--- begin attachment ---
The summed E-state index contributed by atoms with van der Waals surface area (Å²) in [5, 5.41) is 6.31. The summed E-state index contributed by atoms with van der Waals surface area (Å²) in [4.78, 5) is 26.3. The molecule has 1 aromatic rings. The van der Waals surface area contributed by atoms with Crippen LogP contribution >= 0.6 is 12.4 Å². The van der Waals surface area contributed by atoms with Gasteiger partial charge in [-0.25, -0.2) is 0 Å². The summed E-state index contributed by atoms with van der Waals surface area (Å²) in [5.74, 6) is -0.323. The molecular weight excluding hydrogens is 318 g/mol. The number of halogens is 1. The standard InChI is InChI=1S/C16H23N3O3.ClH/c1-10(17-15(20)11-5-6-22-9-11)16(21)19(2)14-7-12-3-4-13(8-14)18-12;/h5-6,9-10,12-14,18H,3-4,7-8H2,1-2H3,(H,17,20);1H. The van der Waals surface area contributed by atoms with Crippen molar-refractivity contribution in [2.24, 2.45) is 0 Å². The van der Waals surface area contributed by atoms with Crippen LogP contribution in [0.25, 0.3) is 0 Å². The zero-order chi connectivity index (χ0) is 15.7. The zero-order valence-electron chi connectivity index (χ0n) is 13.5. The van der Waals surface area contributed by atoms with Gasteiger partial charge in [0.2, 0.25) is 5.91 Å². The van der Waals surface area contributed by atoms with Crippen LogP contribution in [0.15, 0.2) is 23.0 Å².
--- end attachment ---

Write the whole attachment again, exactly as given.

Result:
The summed E-state index contributed by atoms with van der Waals surface area (Å²) in [5, 5.41) is 6.31. The summed E-state index contributed by atoms with van der Waals surface area (Å²) in [4.78, 5) is 26.3. The molecule has 1 aromatic rings. The van der Waals surface area contributed by atoms with Crippen LogP contribution >= 0.6 is 12.4 Å². The van der Waals surface area contributed by atoms with Gasteiger partial charge in [-0.25, -0.2) is 0 Å². The summed E-state index contributed by atoms with van der Waals surface area (Å²) in [5.74, 6) is -0.323. The molecular weight excluding hydrogens is 318 g/mol. The number of halogens is 1. The standard InChI is InChI=1S/C16H23N3O3.ClH/c1-10(17-15(20)11-5-6-22-9-11)16(21)19(2)14-7-12-3-4-13(8-14)18-12;/h5-6,9-10,12-14,18H,3-4,7-8H2,1-2H3,(H,17,20);1H. The van der Waals surface area contributed by atoms with Crippen molar-refractivity contribution in [2.24, 2.45) is 0 Å². The van der Waals surface area contributed by atoms with Crippen LogP contribution in [0.25, 0.3) is 0 Å². The zero-order chi connectivity index (χ0) is 15.7. The zero-order valence-electron chi connectivity index (χ0n) is 13.5. The van der Waals surface area contributed by atoms with Gasteiger partial charge in [0.2, 0.25) is 5.91 Å². The van der Waals surface area contributed by atoms with Crippen LogP contribution in [0.15, 0.2) is 23.0 Å².